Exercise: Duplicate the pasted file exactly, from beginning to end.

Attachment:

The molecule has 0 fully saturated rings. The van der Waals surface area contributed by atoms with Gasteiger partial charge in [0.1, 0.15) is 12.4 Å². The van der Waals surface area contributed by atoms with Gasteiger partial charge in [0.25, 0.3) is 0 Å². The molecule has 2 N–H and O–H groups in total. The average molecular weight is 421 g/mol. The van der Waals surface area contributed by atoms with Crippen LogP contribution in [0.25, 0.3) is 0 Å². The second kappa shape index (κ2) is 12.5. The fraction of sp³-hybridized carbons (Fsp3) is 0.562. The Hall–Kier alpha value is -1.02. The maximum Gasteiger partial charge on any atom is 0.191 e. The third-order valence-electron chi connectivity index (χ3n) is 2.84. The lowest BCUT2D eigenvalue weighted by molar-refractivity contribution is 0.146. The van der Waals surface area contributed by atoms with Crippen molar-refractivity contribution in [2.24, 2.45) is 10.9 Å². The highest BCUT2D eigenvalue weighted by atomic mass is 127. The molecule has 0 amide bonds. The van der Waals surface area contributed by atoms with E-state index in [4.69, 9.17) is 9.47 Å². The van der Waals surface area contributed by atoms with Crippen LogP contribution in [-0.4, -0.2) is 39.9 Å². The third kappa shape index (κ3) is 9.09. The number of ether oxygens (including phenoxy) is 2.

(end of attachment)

The molecule has 0 fully saturated rings. The van der Waals surface area contributed by atoms with Gasteiger partial charge in [0.1, 0.15) is 12.4 Å². The van der Waals surface area contributed by atoms with Gasteiger partial charge in [0.25, 0.3) is 0 Å². The molecule has 2 N–H and O–H groups in total. The average molecular weight is 421 g/mol. The van der Waals surface area contributed by atoms with Crippen LogP contribution in [0.25, 0.3) is 0 Å². The second kappa shape index (κ2) is 12.5. The fraction of sp³-hybridized carbons (Fsp3) is 0.562. The Hall–Kier alpha value is -1.02. The maximum Gasteiger partial charge on any atom is 0.191 e. The third-order valence-electron chi connectivity index (χ3n) is 2.84. The lowest BCUT2D eigenvalue weighted by molar-refractivity contribution is 0.146. The van der Waals surface area contributed by atoms with Crippen molar-refractivity contribution in [2.24, 2.45) is 10.9 Å². The highest BCUT2D eigenvalue weighted by atomic mass is 127. The molecule has 0 amide bonds. The van der Waals surface area contributed by atoms with E-state index in [4.69, 9.17) is 9.47 Å². The van der Waals surface area contributed by atoms with Crippen LogP contribution in [-0.4, -0.2) is 39.9 Å². The third kappa shape index (κ3) is 9.09. The number of ether oxygens (including phenoxy) is 2.